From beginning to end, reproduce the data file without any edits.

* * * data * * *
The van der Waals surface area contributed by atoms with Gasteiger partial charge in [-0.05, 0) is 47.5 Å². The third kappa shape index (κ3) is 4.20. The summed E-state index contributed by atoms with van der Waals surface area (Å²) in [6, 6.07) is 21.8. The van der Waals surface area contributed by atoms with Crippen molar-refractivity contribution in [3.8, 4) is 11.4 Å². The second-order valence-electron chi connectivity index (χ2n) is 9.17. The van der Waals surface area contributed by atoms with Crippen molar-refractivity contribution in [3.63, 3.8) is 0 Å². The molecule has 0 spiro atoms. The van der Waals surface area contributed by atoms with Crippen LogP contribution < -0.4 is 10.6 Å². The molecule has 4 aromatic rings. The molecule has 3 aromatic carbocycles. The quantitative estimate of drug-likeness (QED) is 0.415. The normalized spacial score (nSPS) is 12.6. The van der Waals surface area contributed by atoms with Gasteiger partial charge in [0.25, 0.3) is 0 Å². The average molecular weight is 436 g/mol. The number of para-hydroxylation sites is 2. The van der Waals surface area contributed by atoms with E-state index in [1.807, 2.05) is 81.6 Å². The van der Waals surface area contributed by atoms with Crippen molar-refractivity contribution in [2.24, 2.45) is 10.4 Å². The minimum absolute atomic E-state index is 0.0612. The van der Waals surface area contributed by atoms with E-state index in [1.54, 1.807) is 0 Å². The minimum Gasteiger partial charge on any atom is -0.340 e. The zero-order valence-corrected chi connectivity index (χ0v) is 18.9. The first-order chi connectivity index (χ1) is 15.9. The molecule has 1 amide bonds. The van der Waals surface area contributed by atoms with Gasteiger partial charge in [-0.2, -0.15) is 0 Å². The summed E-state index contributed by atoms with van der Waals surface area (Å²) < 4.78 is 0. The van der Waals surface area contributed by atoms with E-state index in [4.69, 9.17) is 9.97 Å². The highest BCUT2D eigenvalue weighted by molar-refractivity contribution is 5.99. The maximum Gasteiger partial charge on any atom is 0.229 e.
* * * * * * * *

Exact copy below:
The van der Waals surface area contributed by atoms with Gasteiger partial charge in [-0.05, 0) is 47.5 Å². The third kappa shape index (κ3) is 4.20. The summed E-state index contributed by atoms with van der Waals surface area (Å²) in [6, 6.07) is 21.8. The van der Waals surface area contributed by atoms with Crippen molar-refractivity contribution in [3.8, 4) is 11.4 Å². The second-order valence-electron chi connectivity index (χ2n) is 9.17. The van der Waals surface area contributed by atoms with Crippen molar-refractivity contribution in [3.63, 3.8) is 0 Å². The molecule has 0 spiro atoms. The van der Waals surface area contributed by atoms with Crippen LogP contribution < -0.4 is 10.6 Å². The molecule has 4 aromatic rings. The molecule has 3 aromatic carbocycles. The quantitative estimate of drug-likeness (QED) is 0.415. The normalized spacial score (nSPS) is 12.6. The van der Waals surface area contributed by atoms with Gasteiger partial charge in [0.25, 0.3) is 0 Å². The average molecular weight is 436 g/mol. The number of para-hydroxylation sites is 2. The van der Waals surface area contributed by atoms with E-state index in [1.807, 2.05) is 81.6 Å². The van der Waals surface area contributed by atoms with Crippen molar-refractivity contribution in [2.24, 2.45) is 10.4 Å². The minimum absolute atomic E-state index is 0.0612. The van der Waals surface area contributed by atoms with E-state index in [1.54, 1.807) is 0 Å². The minimum Gasteiger partial charge on any atom is -0.340 e. The zero-order valence-corrected chi connectivity index (χ0v) is 18.9. The first-order chi connectivity index (χ1) is 15.9. The molecule has 1 amide bonds. The van der Waals surface area contributed by atoms with Gasteiger partial charge in [-0.2, -0.15) is 0 Å². The summed E-state index contributed by atoms with van der Waals surface area (Å²) < 4.78 is 0. The van der Waals surface area contributed by atoms with E-state index in [4.69, 9.17) is 9.97 Å². The highest BCUT2D eigenvalue weighted by molar-refractivity contribution is 5.99. The maximum Gasteiger partial charge on any atom is 0.229 e.